Last year, I wrote a post about my tendency to appear stronger that I actually am, and I quickly realized that I wanted to dig a little deeper into this topic of discovering Jesus’ perfection in my brokenness. I was able to write in the small crevices of time that this current season of life offers me and am excited to announce the completion of my very first booklet entitled, I’m Fine: discovering His completeness in my shortcomings.

im-fine-cover

What is it about? 

As indicated throughout Scripture, humans are extremely adept at convincing ourselves that by simply trying hard enough we can meet the standards held for us by God, others, and even ourselves. Nothing could be farther from the truth because, in fact, we are in our nature “not fine.” This book intends to take us on a short journey to explore the areas of our life that suffer under an “I’m fine” mentality and remind us that those very shortcomings can bring glory to the One who completed perfection on our behalf.

Who is this booklet for? 

Do you struggle with feelings of failure when your idealistic expectations are shattered again?

Do you fight pride when those around you seem to be faltering in areas you have already mastered?

Do you fall into bed each night hoping that you did enough that day to at least appear successful to others?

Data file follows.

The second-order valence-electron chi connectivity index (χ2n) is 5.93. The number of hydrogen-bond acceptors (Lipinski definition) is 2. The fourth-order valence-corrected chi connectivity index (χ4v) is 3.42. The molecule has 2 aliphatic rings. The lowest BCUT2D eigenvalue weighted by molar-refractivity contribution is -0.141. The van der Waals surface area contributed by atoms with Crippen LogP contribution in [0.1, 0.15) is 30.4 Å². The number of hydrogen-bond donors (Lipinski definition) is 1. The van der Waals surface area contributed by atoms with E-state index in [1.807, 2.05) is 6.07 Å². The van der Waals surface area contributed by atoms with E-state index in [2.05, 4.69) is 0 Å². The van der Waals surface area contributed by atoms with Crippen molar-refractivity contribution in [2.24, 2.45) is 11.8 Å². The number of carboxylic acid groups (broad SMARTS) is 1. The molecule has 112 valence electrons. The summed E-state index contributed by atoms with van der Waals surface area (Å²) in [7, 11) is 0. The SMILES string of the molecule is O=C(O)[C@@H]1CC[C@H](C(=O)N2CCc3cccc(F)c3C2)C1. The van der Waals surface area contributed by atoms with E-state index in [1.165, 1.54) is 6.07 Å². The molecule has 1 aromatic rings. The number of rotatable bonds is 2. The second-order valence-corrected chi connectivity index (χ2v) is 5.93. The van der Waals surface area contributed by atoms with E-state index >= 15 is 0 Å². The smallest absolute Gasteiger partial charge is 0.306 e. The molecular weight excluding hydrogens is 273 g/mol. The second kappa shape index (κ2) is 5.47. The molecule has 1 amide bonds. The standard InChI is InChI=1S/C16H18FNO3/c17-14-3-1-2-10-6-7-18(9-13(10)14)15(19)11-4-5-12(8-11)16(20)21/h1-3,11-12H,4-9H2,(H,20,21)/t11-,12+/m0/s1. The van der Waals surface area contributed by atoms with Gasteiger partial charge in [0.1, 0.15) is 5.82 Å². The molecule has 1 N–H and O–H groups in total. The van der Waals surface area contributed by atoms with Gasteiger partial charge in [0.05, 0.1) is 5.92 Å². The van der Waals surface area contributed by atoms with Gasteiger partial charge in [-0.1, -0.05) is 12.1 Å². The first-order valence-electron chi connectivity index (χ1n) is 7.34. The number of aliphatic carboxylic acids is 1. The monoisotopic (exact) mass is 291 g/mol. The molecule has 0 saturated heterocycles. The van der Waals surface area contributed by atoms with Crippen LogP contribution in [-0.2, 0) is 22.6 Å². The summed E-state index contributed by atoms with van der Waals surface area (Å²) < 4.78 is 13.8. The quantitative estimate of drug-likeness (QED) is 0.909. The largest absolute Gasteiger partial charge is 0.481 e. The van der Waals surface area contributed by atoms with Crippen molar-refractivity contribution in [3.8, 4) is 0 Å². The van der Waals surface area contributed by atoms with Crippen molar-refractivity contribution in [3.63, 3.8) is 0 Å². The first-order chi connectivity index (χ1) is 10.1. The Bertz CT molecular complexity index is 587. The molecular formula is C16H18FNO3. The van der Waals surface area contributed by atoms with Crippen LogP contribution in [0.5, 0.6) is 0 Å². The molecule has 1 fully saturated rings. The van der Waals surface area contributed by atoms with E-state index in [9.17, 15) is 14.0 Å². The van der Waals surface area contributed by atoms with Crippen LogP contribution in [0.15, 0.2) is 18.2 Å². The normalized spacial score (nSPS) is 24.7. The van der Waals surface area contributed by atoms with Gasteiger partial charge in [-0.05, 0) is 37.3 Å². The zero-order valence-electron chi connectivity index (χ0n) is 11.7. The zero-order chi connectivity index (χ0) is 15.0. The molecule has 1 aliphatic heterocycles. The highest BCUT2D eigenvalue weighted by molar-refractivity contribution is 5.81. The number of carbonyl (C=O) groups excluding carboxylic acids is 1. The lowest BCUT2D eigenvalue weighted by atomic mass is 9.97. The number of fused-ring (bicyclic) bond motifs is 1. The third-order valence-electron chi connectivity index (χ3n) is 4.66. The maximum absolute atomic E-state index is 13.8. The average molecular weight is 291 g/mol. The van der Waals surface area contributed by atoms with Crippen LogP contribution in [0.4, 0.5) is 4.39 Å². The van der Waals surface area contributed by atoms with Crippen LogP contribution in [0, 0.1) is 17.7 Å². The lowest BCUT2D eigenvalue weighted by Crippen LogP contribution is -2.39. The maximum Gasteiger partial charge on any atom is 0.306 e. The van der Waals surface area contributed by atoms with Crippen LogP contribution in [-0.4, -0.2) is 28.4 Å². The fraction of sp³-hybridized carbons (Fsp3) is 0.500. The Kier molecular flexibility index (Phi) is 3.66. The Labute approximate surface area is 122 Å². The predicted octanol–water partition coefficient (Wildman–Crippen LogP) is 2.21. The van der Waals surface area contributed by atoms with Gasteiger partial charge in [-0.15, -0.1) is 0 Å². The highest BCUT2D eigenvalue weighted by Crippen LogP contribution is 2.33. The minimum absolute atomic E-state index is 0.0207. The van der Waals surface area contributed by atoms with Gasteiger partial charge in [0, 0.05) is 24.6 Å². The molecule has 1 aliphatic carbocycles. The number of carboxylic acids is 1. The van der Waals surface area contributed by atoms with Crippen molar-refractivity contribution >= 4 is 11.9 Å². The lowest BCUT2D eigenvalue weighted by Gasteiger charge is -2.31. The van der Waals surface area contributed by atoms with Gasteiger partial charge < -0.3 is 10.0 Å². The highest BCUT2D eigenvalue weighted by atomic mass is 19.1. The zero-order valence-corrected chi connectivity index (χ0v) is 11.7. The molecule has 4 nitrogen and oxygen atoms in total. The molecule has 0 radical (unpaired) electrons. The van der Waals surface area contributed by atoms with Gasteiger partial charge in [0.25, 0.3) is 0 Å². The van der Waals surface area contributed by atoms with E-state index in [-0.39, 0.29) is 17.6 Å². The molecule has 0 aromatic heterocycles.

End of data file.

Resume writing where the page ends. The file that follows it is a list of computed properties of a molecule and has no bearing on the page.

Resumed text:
Do you feel like the pace of your life is currently unsustainable?

If you answered “yes” to any or all of these questions (like I can) then I pray the words of this book will be an encouragement to you. Because I am a mom, many of my illustrations will resonate with women, but the encouragment from Scripture is intended for all believers who hope to depend on themselves less and their Savior more.

Where can I find it? 

Purchase I’m Fine on Amazon in the format that works best for you!

Print version

E-book for Kindle

Would you share? 

Many of you have friends, family, and blog readers that would really benefit from the truths in this booklet. If I could meet them all, I would ask them to meet me for coffee and discuss it with them in person. Because that’s impossible, I hope you’ll share it with them for me!

Thank you for your support and prayers here at Dishes & Doctrine. My prayer is that this new resource is a blessing to your heart as you find your completeness in our Savior!